“Six years of my life / From 19 to 25 / I’ve been lost in your eyes / Change / Comes about in waves” starts Leo Sawikin in the paralyzing ballad “Wasting My Whole Life,” one of my favorite songs on the new album Row Me Away. Although one of the more pronounced ballads in the tracklist, “Wasting My Whole Life” embodies much of the emotional weight you can expect to encounter throughout Row Me Away, which is a lot more personal than anything Sawikin has recorded with The Chordaes. This is a punishingly honest piece and one that’s really hard to put down once you pick it up.
I love the unspoiled sway of the rhythm in “If I Stayed” and the pushier “Born Too Late,” and I think it’s through moderate accents like the tempo or tone of performance in Row Me Away that we’re able to appreciate the authenticity of the emotions Sawikin is putting on the line for us. He’s got a lot that he’s getting off of his chest here, both observational and introspective in nature, but he doesn’t sound overextended in his expression at any point in time between track one and ten.
It would be amazing to hear “You Love Too Much,” “A Whole World Waiting,” “All Just a Drop” and “Take What You Want” live and in person sometime, mostly because I think these particular songs might sound even more full-bodied if given the space on stage to breathe, almost like a fine wine. There’s something all the more powerful that comes from bringing a smart arrangement directly to the audience it was crafted for, and while not leaving anything to be desired cosmetically, the substance of Row Me Away feels like a template for what is certain to be a great concert setlist.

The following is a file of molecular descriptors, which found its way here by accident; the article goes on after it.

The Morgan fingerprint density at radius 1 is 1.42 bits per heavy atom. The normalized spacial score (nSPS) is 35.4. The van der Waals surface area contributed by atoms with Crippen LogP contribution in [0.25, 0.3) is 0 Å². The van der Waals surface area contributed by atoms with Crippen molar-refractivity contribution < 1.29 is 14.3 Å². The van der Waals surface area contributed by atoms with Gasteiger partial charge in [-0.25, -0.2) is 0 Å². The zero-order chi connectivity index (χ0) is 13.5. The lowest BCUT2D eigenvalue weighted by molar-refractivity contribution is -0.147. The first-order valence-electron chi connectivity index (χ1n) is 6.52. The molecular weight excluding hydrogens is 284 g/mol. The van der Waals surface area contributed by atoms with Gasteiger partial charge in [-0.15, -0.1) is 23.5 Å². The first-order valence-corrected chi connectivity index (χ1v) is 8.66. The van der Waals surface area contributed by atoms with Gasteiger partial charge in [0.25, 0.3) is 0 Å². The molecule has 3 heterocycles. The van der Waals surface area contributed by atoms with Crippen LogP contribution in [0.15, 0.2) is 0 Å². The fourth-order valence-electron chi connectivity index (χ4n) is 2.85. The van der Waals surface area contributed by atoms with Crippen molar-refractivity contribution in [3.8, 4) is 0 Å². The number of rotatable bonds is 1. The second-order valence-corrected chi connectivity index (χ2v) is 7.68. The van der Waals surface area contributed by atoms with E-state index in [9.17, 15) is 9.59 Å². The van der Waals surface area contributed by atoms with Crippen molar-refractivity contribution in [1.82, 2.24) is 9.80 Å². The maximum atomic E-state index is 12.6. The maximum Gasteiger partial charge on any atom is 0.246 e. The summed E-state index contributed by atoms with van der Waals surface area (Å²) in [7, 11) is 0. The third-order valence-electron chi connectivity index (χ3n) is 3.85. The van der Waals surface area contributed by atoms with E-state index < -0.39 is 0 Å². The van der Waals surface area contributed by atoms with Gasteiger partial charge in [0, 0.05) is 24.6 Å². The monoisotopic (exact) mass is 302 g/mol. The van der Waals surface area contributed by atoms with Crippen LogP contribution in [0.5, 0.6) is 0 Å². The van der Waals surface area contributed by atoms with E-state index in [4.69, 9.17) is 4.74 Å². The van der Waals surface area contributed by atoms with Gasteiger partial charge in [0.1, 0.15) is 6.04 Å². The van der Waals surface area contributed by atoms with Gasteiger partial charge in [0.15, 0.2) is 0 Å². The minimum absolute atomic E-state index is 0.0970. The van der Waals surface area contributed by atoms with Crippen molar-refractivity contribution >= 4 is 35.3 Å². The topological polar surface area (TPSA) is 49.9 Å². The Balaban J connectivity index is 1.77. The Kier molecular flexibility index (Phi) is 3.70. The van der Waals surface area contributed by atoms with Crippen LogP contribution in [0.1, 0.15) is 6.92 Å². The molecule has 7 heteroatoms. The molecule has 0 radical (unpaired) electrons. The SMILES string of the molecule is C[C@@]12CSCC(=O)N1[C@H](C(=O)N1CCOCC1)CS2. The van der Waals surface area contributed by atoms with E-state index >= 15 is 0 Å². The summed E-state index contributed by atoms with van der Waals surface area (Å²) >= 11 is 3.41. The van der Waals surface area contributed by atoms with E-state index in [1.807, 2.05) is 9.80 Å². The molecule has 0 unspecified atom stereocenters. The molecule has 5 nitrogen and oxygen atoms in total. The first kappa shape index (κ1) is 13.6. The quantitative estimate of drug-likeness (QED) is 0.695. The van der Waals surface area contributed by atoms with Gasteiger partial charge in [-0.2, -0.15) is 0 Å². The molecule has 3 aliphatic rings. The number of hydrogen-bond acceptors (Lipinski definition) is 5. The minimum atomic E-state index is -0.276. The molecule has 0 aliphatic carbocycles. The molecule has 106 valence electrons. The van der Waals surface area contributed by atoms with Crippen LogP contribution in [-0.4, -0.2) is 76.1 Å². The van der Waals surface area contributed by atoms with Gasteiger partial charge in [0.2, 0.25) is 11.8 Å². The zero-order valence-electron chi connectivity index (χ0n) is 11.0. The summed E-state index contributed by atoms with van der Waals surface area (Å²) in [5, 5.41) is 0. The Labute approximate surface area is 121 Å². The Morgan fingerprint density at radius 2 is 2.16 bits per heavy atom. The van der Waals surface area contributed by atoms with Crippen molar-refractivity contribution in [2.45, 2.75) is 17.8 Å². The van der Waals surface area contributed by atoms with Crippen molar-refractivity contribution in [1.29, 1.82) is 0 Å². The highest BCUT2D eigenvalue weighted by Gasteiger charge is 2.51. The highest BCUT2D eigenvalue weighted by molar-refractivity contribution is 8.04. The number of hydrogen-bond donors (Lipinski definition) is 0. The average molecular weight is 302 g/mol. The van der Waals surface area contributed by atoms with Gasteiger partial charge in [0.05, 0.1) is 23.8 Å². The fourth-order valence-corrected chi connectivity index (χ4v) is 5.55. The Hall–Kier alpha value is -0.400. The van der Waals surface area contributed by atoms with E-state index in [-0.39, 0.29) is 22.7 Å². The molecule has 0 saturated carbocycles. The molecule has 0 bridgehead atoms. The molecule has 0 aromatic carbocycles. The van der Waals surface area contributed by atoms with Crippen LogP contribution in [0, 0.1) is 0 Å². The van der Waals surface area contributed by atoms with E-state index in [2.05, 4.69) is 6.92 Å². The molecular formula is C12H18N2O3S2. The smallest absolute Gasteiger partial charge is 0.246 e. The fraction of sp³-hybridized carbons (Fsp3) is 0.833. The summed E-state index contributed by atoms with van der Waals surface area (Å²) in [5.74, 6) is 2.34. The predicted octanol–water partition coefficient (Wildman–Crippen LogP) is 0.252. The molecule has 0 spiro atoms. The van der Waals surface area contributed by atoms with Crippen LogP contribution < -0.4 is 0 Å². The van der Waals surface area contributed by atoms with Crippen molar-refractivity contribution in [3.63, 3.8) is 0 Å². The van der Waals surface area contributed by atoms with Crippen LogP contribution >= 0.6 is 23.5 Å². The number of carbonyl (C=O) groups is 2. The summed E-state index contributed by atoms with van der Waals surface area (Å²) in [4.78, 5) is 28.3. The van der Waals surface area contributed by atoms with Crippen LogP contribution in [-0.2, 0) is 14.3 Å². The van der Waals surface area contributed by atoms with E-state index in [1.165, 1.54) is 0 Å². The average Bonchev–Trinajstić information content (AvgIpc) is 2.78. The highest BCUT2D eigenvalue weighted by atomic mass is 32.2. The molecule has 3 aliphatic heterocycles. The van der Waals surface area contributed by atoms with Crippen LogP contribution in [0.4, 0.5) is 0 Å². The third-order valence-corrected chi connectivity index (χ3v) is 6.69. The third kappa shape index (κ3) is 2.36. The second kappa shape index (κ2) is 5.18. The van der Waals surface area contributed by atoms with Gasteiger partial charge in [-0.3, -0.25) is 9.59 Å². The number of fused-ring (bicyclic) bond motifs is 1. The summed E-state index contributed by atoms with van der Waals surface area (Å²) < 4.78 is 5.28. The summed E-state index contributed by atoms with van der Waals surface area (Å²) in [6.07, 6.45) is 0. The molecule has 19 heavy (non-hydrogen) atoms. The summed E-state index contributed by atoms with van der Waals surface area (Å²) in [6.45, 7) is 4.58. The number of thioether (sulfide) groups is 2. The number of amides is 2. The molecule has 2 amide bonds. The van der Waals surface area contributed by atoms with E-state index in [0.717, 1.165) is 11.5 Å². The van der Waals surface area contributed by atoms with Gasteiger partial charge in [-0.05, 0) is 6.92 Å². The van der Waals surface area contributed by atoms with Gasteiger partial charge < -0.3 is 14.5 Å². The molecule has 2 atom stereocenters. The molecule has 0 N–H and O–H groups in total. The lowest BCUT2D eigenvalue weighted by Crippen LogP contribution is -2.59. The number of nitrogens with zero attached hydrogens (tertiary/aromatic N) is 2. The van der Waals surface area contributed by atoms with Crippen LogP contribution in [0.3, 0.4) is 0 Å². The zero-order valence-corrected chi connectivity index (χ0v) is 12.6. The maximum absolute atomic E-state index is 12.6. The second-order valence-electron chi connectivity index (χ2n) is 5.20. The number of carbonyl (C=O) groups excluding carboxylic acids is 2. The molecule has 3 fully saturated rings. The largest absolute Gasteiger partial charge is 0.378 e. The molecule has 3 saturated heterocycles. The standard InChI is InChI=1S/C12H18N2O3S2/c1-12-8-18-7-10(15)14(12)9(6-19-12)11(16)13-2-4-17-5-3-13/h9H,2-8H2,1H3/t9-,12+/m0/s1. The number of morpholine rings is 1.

There’s just no getting away from the heart Leo Sawikin is hurling at the listeners in “Golden Days (Far Out At Sea),” the title track, and “Tell Me There’s An Answer,” and who would want to? In an age that has been rewarding the removed singer/songwriter who doesn’t have any real intimate connection with the medium they’re shaping, this is a degree of unfiltered intimacy that I could get used to – if not outright addicted to in the right circumstances. Row Me Away is straight-up with us, and that alone makes it unique this autumn.
You can’t ignore a player who has the kind of talent that Sawikin does no matter what kind of a project he’s working on, and this record is easily a piece that sees him evolving away from the band format he’s enjoyed in The Chordaes towards something far larger than life than the status quo calls for. Leo Sawikin’s Row Me Away is a deadly, decadent work of alternative rock balladry and blunt storytelling, and I think it’s going to be viewed as one of the better LPs of its kind to arrive anywhere in the world of indie rock this year.